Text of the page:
What is it about comedians itching to get between the covers — book covers, that is? Annabelle Gurwitch’s I See You Made An Effort, a seriously funny collection of essays about teetering over the edge of 50, makes it clear that the draw isn’t strictly literary. To tweak Peter Steiner’s classic New Yorker cartoon: On the page, nobody knows how old you are.
Gurwitch riffs hilariously on such matters as aging out of your wardrobe and heading into “the Eileen Fisher years” draped in “[s]waths of material gently cascading over the area where your waistline once was.” She’s even funnier on AARP solicitations that look like “an ad for white-collar prison uniforms…The entire outfit screams, Here, take my libido and hold it for the rest of my life, which won’t last much longer anyway.” Sure, the man’s arms encircle the woman’s waist. But that makes Gurwitch wonder, “Is he propping her up because she’s suffering from osteoporosis, or helpfully disguising her muffin top?”
Clearly, Gurwitch is squarely in Nora Ephron territory. Cosmetic procedures prove irresistible — from both a vanity and comedic standpoint. “I’ve had things injected in my face that I wouldn’t clean my house with,” she writes. “I’ve filled, frozen and ultrasounded, all in the name of what is often referred to as ‘maintenance.'”
Trying to decide whether to add a scarf to a studied unstudied outfit (“Nothing is as strenuous as effortlessness”), she channels Ephron’s I Feel Bad About My Neck: “The scarf’s official purpose, like its older cousin, the turtleneck, is to cover the gobbler, but standing in my closet, I realize that the scarf also adds color and some je ne sais quoi. I know what the ‘quoi’ is now — it’s the last vestige of feminine flair of the pared-down wardrobe of the middle-aged woman.”
But Gurwitch, sending bulletins from midlife and a career that’s “middled,” is more status-conscious than Ephron. Rather than having it all, like Ephron, she’s pulled between helping her parents, paying for her son’s braces, or buying long-term care insurance. Stuck in what she calls “Hollywood adjacent,” her recourse is to make light of the luxuries she sees all around her but can’t quite afford.
The vantage changes the humor. Although Gurwitch takes pains to reassure us — more than once — that her values are so solid she’s never bought a designer handbag (“The only way I’d pay $10,000 for a bag is if it contained $9,750 in cash and gave me a hot stone massage”), her perspective is from a culture that prizes hot stone massages and is easily seduced by the Asprey lotions at the Beverly Wilshire Hotel. She’s well aware that “These are small, petty, first-world problems, but such is the stuff of daily life.”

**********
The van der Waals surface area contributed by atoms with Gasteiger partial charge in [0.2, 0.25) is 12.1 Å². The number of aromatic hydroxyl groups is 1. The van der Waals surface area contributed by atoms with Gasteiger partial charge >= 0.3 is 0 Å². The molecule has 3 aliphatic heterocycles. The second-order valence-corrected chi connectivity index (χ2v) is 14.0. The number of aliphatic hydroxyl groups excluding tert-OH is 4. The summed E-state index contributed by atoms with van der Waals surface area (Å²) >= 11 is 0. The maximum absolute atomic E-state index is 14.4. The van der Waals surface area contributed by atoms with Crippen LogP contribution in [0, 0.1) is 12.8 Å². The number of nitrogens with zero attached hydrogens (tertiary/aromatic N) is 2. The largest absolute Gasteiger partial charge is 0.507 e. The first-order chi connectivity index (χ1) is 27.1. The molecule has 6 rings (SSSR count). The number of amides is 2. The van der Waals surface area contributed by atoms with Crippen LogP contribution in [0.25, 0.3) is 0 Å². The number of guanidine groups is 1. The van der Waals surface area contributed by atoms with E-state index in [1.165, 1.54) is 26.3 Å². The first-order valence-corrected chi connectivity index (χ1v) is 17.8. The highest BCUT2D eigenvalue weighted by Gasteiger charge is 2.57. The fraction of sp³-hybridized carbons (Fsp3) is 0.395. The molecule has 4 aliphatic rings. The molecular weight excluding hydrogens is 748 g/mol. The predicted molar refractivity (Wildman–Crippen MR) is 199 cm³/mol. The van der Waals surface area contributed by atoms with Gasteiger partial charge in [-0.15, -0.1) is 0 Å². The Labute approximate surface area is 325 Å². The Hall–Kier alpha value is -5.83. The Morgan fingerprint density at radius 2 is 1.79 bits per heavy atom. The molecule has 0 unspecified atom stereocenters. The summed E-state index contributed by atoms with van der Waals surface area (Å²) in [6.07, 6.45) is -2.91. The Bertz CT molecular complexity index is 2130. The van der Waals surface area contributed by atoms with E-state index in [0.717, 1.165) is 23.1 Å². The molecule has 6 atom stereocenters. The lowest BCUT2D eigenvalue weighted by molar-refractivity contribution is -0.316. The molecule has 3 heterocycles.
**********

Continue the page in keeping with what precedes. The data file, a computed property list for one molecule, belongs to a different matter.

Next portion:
It’s not all petty — or funny. One story movingly tells about how she and a group of “voluntary kin” helped a dear friend dying of pancreatic cancer, which went from “Tumor Humor” to “Bergman territory” within eight months. In “Sandwiched,” she makes several trips to Florida to help her parents move and nurse her 77-year-old mother through a mastectomy, rushing home to California to buy school supplies for her son.
Inevitably, some pieces work better than others. “Autumn Leaves,” is a juicy extended fantasy about hooking up with an Apple Genius named AuDum who helps fix her sluggish laptop. Less ribald, “Marauding Through the Middle Ages” offers a biting firsthand report of the ignominy of being reduced to bit parts in ridiculous commercials.
A long piece about a UFO cult in college fails to land, but even misguided stories show flashes of sharp wit. My favorite: a friend who, after at long last leaving her serially unfaithful husband, “says it was like she finally lost that last 235 pounds she was lugging around.”
Forty may be the new 30, Gurwitch concludes, but “Fifty is still fifty.” How to deal with it? Maintain a sense of humor. Take pleasure in inducing withering eye-rolls from your teenaged son. And smile, but not too much: “too many wrinkles.”